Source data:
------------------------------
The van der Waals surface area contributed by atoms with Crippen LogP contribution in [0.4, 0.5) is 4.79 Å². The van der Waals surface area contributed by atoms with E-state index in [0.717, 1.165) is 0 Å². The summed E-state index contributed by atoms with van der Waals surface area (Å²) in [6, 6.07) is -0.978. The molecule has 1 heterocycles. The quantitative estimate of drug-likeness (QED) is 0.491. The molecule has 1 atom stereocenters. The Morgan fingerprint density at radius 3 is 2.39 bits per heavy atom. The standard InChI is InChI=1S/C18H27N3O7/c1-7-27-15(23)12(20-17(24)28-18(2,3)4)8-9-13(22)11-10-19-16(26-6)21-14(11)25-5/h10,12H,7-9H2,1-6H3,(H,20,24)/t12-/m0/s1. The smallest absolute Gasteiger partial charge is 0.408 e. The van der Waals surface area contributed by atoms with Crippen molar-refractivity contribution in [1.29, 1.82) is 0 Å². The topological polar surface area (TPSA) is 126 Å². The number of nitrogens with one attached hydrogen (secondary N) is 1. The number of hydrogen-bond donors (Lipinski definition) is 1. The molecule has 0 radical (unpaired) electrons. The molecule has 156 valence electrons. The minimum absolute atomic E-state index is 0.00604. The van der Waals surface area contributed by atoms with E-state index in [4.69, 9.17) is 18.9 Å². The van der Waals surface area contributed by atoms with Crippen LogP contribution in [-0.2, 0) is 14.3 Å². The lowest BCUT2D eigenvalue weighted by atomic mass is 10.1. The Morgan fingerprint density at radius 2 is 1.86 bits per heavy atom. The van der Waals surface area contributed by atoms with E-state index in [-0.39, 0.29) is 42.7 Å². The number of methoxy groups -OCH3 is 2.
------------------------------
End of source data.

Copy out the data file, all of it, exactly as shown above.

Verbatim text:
The van der Waals surface area contributed by atoms with Crippen LogP contribution in [0.4, 0.5) is 4.79 Å². The van der Waals surface area contributed by atoms with E-state index in [0.717, 1.165) is 0 Å². The summed E-state index contributed by atoms with van der Waals surface area (Å²) in [6, 6.07) is -0.978. The molecule has 1 heterocycles. The quantitative estimate of drug-likeness (QED) is 0.491. The molecule has 1 atom stereocenters. The Morgan fingerprint density at radius 3 is 2.39 bits per heavy atom. The standard InChI is InChI=1S/C18H27N3O7/c1-7-27-15(23)12(20-17(24)28-18(2,3)4)8-9-13(22)11-10-19-16(26-6)21-14(11)25-5/h10,12H,7-9H2,1-6H3,(H,20,24)/t12-/m0/s1. The smallest absolute Gasteiger partial charge is 0.408 e. The van der Waals surface area contributed by atoms with Crippen molar-refractivity contribution in [1.29, 1.82) is 0 Å². The topological polar surface area (TPSA) is 126 Å². The number of nitrogens with one attached hydrogen (secondary N) is 1. The number of hydrogen-bond donors (Lipinski definition) is 1. The molecule has 0 radical (unpaired) electrons. The molecule has 156 valence electrons. The minimum absolute atomic E-state index is 0.00604. The van der Waals surface area contributed by atoms with E-state index in [4.69, 9.17) is 18.9 Å². The van der Waals surface area contributed by atoms with Crippen LogP contribution in [-0.2, 0) is 14.3 Å². The lowest BCUT2D eigenvalue weighted by atomic mass is 10.1. The Morgan fingerprint density at radius 2 is 1.86 bits per heavy atom. The van der Waals surface area contributed by atoms with E-state index in [-0.39, 0.29) is 42.7 Å². The number of methoxy groups -OCH3 is 2.